Part consumer, part trade, part shopping, part live show – Autosport International covers all the bases for car enthusiasts.
Every exhibition has some form of build-up and breakdown, but how many can say they have a breakdown and build-up mid-show?
Motorsport Network’s Autosport International, for one, as event director Kate Woodley explains: “On the trade days – Thursday and Friday – we have Autosport Engineering,” she tells EN. “Those exhibitors only want to meet with suppliers and buyers, and we have around 30,000 visitors on those days. On the Friday evening we break down the Engineering Hall, exit those exhibitors, and bring in a weekend area which is much more public facing.”
Autosport took place in January 2019 at the NEC and has taken place annually at the venue since 1991. Catering for the consumer audience as well as trade, the show features a Live Action Arena in Hall 5 of the NEC, a ‘petrolhead heaven’ that seats up to 5,000 and comprises 12 hour-long live performances throughout the show, largely at the weekend.
“People want to see as much racing and stunts as possible,” comments Woodley. “We had the likes of Billy Monger [who lost both legs in a racing accident] appearing in his Formula 3 car, an all-female drifting stunt team and David Croft from Sky Sports presenting.”
The show welcomes the great and the good of the motorsports world, with the World Rally Championships launching its new season at the event, complete with drivers and co-drivers, and the McLaren team in attendance.
With so much content happening on the show floor, Autosport International gathers a global audience eager to interact with the event and get involved, even if they can’t attend in person. EN caught up with Simon Walton, creative director at video production company Silverstream TV, to learn about the company’s presence at show, new for 2019.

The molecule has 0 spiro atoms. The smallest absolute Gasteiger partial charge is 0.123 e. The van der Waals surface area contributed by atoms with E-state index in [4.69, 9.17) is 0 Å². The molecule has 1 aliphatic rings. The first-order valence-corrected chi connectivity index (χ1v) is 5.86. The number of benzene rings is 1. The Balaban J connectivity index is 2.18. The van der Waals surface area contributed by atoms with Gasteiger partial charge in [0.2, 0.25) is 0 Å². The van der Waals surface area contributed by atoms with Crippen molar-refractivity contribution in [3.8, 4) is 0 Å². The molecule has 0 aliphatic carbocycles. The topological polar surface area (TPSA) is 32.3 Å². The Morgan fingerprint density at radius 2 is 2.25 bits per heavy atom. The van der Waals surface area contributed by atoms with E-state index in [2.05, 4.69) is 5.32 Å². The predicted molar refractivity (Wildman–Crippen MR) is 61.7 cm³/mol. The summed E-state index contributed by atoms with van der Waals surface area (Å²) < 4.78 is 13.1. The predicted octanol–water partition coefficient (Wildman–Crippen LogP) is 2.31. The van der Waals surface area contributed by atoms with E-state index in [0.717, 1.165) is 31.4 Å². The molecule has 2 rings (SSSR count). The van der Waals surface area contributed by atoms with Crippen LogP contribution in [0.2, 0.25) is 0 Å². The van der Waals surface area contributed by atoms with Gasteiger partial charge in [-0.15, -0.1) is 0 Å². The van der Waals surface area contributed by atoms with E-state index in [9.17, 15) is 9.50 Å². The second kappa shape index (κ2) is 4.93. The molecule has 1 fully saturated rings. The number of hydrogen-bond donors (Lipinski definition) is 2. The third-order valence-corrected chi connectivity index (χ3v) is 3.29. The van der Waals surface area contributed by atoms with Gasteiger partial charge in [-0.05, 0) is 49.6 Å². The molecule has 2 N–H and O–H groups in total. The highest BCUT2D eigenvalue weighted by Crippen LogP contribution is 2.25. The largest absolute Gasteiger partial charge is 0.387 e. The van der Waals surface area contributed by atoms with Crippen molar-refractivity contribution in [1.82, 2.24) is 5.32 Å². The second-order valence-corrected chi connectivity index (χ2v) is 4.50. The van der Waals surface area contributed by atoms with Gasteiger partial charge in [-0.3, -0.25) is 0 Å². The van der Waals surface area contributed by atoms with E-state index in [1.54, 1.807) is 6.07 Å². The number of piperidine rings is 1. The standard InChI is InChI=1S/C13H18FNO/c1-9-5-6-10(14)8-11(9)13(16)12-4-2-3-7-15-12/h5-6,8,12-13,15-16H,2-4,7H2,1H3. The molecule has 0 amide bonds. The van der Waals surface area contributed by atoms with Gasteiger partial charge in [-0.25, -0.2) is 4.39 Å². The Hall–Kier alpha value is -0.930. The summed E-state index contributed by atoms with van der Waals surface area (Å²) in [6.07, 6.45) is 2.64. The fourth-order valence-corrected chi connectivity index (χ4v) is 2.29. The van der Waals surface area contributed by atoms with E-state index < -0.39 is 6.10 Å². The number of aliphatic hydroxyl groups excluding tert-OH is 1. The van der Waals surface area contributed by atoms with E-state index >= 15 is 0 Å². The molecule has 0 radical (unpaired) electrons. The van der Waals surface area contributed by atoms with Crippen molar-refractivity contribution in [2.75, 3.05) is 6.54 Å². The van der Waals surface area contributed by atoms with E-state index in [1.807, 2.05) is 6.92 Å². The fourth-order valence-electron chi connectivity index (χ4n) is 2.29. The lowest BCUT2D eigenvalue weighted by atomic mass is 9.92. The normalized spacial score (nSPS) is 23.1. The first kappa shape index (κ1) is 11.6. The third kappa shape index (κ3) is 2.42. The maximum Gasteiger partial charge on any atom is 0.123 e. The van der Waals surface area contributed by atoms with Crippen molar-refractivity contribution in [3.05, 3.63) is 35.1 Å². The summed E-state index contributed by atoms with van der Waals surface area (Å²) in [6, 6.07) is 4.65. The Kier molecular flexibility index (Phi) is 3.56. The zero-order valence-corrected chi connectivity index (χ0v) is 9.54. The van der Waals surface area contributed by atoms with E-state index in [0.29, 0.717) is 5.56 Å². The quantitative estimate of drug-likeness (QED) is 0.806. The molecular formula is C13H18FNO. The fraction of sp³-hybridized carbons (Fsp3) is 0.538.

A global audience
“We had our outside broadcast truck on the Autosport show floor as the production base,” Walton explains. “Two presenters reported live from around the five halls using our radio-linked cameras. This included a behind the scenes glimpse of the stunt drivers in the Live Action Arena. The output was broadcast live to three giant screens around the venue. We streamed live on Autosport International’s homepage and a number of its sister brand websites. Key moments were also streamed live on Facebook Live. One of these was the launch of the World Rally Championships which reached over 120,000 viewers.”
As 2019 was the first collaboration between Silverstream and Autosport International, EN asks what made the organiser take the leap into pushing video at the show.
“Autosport were keen to add buzz on the show floor and give exposure to their key brands and exhibitors,” says Walton. “There was concern that live streaming might deter visitors, so we made sure the coverage was a tantalising glimpse of the show that encouraged visitors.
“We’ve had some terrific results with Facebook Live with other clients, so we recommended having Facebook Live blast at key moments. This was very successful, with hundreds of thousands of viewers engaging with the show on Facebook.
“Live streaming out of venues like the NEC is now routine for us. The venues have good connectivity and their IT guys understand what we need. Bandwidth in venues is expensive, so we use it sparingly. When a brand like Autosport want to stream to multiple platforms at once we know we can’t send out individual streams to each one, as it will multiply the cost to the organisers. We now stream once out and split the feed at our server to the different platforms.
“Another challenge is the sheer size of Autosport International – covering five halls of the NEC – so our radio-linked cameras were pushed to the limit.”
While many organisers are making inroads into live streaming and producing vast amounts of video content at their event, Autosport’s impressive and varied output is still ahead of the curve.
“We’re always looking at ways of updating the event,” concludes Woodley, “We’re not standing still.